- the prize in modern wars
Sep 21 (RIA Novosti) Many analysts tend to view most 20th
century wars as wars for energy. The role and significance
of energy resources and the part energy plays in wars is worth
industrial society forges ahead, energy and energy resources
play an increasingly significant role in the affairs of nations.
Eventually, a nation reaches a point where accessible energy
resources become vital to its existence, and any shortage
in these resources may result in serious consequences for
over energy production was not the ultimate goal for Germany,
Italy or Japan - the aggressors in World War II - but it was
one of their overriding objectives.
significance of that can be understood from the objectives
set by the armed forces of the three countries. For Germany
and Italy, one of the aims of the 1942 campaign was to capture
the oil resources in the Caucasus (on the Soviet-German front)
and on the Arabian Peninsula (on the African front).
was the result of a severe fuel shortage experienced by both,
which could not be met either by oil fields at Ploesti in
Romania or synthetic gasoline plants in Germany.
Japan, the embargo placed on oil in South East Asia triggered
a war for vital resources.
the war, oil fields, coal mines, ocean going oil tankers,
oil storage facilities, fuel-filled freight trains, and power
plants were regarded as targets of utmost importance.
the submarines of all warring nations, tankers, for example,
ranked after aircraft carriers and battleships, while oil
refineries, synthetic fuel factories and power plants in Hitler's
Germany were prime targets for Allied bombers.
situation did not change much after the war. Oil-bearing regions
have become the scene of rivalry between leading nations of
the world which rushed to seek allies with the holders of
the black stuff.
attractiveness of oil among other energy resources is easy
to explain: it is a very calorie-rich fuel which means a small
amount yields a large volume of energy, its production, transportation
and storage are simpler than that of other resources, and
it is these advantages that have ultimately led oil and petroleum
products to become the main resource of our machine-based
natural gas joined oil to become a near ideal source of energy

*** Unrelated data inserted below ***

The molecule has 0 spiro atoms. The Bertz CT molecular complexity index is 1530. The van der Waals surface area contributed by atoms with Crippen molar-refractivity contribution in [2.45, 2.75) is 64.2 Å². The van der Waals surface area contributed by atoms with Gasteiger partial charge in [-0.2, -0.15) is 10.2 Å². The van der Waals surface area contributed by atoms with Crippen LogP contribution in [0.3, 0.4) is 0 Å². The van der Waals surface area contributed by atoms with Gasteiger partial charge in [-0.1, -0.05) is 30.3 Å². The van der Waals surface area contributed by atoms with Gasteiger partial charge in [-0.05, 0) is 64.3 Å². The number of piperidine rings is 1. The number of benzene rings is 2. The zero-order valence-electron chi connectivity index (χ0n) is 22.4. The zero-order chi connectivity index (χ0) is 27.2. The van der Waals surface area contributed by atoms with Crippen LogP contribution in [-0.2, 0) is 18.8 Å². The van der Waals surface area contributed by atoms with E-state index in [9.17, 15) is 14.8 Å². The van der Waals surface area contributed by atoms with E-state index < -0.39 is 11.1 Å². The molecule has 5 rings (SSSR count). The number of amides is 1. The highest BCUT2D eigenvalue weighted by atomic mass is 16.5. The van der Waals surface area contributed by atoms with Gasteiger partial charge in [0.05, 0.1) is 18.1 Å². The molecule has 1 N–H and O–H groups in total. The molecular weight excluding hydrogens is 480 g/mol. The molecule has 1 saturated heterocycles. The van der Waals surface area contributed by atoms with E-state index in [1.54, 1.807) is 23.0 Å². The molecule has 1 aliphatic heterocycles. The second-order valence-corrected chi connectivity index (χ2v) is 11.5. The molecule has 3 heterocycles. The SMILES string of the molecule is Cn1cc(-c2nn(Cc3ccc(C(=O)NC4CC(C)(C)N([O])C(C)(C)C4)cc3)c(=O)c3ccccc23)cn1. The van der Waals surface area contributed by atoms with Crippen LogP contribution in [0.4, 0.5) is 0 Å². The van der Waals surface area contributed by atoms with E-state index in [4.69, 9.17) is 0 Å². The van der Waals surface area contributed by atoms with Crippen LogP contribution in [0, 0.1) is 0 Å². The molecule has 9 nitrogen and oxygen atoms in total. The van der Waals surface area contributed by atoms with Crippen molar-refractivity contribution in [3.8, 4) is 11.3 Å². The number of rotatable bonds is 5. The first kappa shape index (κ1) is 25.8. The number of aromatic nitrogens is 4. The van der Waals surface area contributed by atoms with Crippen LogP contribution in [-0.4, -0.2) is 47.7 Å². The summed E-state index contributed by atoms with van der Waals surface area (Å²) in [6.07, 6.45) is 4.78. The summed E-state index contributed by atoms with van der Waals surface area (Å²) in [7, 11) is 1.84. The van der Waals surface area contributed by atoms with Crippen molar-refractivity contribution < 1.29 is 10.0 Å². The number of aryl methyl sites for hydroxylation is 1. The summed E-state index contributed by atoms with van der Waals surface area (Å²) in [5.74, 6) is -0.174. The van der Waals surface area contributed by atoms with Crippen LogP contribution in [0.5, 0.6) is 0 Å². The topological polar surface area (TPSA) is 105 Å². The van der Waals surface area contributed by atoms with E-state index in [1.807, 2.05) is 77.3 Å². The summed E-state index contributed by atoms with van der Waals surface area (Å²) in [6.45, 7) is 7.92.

for thermal power plants.
history of the Middle East conflicts bears testimony to the
role of oil. The interests of the great powers have turned
the region into a theatre of conflicts, with "the oil
barrel of the planet" being the main prize.
used to be an equally sharp debate about Vietnam, whose economic
zone (in the sea) includes large stocks of hydrocarbon reserves.
The debate still continues - leading South East Asian countries
are hotly vying for oil-rich parts of the shelf but have avoided
an open clash.
the next few years, the Arctic is likely to become another
area of conflict in the drive for energy.
warming, which is opening up long-term access to the Arctic
shelf, combined with large proven hydrocarbon resources, is
bound to make the leading world powers challenge neighbours'
rights to some parts of the shelf.
energy resources have turned from an end into the means to
an end. If before World War II, restricted access to oil meant
no more than slow development (coal, peat and wood were more
important), now such a restriction spells an economic collapse
for a large state, involving stoppage of transportation, outage
of industry and, especially during wintertime, a heavy toll
of life and the evacuation of mega cities.
of these factors lends to one's understanding of why the European
countries worry over fuel supplies from Russia. The hydrocarbons
from the North Sea, the Persian Gulf and elsewhere are running
out and cannot meet the needs of the European economy.
interdependence of the sides works well in bringing them closer
together and softening their stance over disputes - regardless
of the fine words in which politicians and diplomats couch
the description of the process.
is not only a great divider, it is also a gap bridger.
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